A recent email query gave me pause for thought. A reader in America wondered if I had any plans to write a sequel to The Sins Of Rachel Ellis. I was, to put it mildly, gob-smacked.
You see, Rachel Ellis was my very first novel, published back in the heady days of 1977, when I was a drummer in a rock band and had a more than passing resemblance to Rasputin, the Mad Monk. I liked drumming very much, but I had a burning desire for something else, something that had been ignited in me at the age of thirteen when I first read Ray Bradbury’s wonderful fantasy novel, Something Wicked This Way Comes.
I wanted to be an author.
Getting that first book published was my reward for something like ten years of hard work.
I began, like most writers at the time, by sending my manuscripts off to publishers with a polite letter asking if they’d care to consider my words of genius for publication. The pages would come back to me, almost by return of post, with a brusque ‘thank you’ note and nothing more. In those days of course, there was no electronic submission. You sent the whole typescript, including a hefty cheque for when (it was never ‘if’) the publisher decided to return it. The pages had so much Tipp-Ex plastered to them, they had the approximate weight and feel of the tablets of Moses and the postage was equivalent to the national debt of a small country.
At some point, I read a line in a magazine that suggested that if you were an aspiring writer, the best thing to do was to put your work into the hands of a literary agent.
I was living in North Wales at the time, where such exotic creatures were somewhat thin on the ground. Eventually it dawned on me that since all the publishers and agents were in London that was where I needed to be. And when the rock band I played with were offered the opportunity to go to the Capital for two weeks to provide the music for a youth theatre production of Godspell, I seized the opportunity with eager hands, promising myself that I wouldn’t go home until I’d found an agent who was prepared to handle my work.
It was tough going. I, and the bass player with my band, memorably lived for two weeks in his Hillman Imp. We used to park around the back of the Barnardo’s children’s home in Redbridge and the kids there would bring us out some sandwiches. (Now that’s poverty!) The two weeks soon went and the rest of the band dutifully headed home, but I stubbornly stayed on, finding myself a flat, a job and a circle of friends. I was not going to give up on this.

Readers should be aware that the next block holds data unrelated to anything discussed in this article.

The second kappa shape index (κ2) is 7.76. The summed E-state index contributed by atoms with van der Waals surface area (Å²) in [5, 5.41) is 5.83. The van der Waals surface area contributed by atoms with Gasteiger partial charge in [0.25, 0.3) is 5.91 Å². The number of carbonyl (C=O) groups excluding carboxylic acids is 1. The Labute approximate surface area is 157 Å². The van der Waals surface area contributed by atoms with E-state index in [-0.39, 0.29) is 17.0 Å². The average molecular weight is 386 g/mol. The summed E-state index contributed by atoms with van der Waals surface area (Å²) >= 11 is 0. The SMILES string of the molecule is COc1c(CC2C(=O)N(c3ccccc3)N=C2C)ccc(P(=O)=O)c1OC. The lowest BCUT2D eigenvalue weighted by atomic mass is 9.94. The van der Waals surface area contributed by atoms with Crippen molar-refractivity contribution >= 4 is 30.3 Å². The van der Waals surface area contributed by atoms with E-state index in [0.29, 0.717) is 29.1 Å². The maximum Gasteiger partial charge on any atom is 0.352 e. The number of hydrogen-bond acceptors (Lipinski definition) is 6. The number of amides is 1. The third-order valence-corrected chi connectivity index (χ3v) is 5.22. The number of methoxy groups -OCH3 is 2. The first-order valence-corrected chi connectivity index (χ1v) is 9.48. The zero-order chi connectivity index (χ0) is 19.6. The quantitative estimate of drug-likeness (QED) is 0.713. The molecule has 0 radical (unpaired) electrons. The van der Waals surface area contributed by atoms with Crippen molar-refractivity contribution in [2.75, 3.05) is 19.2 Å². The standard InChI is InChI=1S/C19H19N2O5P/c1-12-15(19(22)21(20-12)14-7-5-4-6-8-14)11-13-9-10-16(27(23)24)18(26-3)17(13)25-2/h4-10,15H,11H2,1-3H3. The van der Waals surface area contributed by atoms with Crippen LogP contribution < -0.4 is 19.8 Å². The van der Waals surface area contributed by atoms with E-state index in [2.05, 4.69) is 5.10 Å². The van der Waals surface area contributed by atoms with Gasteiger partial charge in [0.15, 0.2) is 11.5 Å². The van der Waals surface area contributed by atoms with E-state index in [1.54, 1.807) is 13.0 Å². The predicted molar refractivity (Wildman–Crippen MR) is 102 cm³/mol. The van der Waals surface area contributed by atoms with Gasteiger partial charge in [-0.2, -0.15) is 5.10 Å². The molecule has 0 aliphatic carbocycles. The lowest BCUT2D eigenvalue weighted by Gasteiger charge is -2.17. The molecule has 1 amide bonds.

My stay in London was eventually extended to around five years. For most of that time, I worked for a marine electronics firm as a clerk. There wasn’t much to do, but I did have an office, there WAS a typewriter and an endless supply of typing paper. What more could any aspiring writer ask?
Meanwhile, I kept writing. At every opportunity.
Finally, my perseverance paid off. A friend who worked for Thames Television furnished me with the address of an agent by the name of Janet Freer. I went to her offices in Tottenham Court Road, walked in, dumped my typescript on her receptionist’s desk and when asked what I thought I was doing, panicked and legged it out of there like an utter maniac. Luckily, I’d remembered to tuck my phone number under the elastic band that held the pages together.
Against all the odds, she phoned me back, telling me that my work was unpublishable (the bad news) but that it had ‘promise (the good news). I was to bring her the next thing I wrote. A year later, I did as she asked and she deemed this ‘an improvement’ but told me, as gently as possible that it still wasn’t quite there. She asked if I would be prepared to pick up the bat one more time…
I wrote an eerie ghost story set in North Wales called The Sins Of Rachel Gurney and a year later, it was ready to hand to Janet. She sold it two day’s later to St Martin’s Press in New York. I shall never forget her distinctive Canadian voice on the phone saying, ‘Hey kid, I got you a deal!’
It’s hard to convey how exciting that was. Thirty-five years later, I can still recall punching the air in delirious excitement. I had cracked it! I was now officially a published author. The world was at my feet. The title of the book got changed at the 11th hour, because an actress called Rachel Gurney had a show on Broadway and the publishers were worried she might litigate, but that didn’t matter, I had actually gone and done it. The thing I had longed for, dreamed about, gone half crazy to try and achieve had actually come to pass.
Well, I was twenty-six years old and very naïve.
The years roll by. Manual typewriters give way to electric typewriters, which in turn are superseded by Amstrad word processors, which somehow mutate into Apple Macintoshes and finally, my current darling, a state-of-the-art iMac. I can submit a manuscript at the touch of a button and shares in Tipp-Ex must be looking pretty dodgy these days.
Thirty published books later, (more if I count the three romance novels written under a female pseudonym), I look around and tell myself that while the hardware may have changed, so much of the writer’s life hasn’t. I still meet young wannabes, prepared to throw themselves repeatedly at the brick walls of the indifferent publishing industry. The majority of publishers and agents can still be found in our country’s capital city and so much of publishing is dominated by people who are famous for some other reason and who have no qualms in engaging the services of a ghost writer to tell their story for them, whilst omitting to give them any of the credit.
And once again, I look at that email. Thirty five years down the line, am I considering a sequel to The Sins Of Rachel Ellis?
Well, you know what?
I would never entirely rule it out.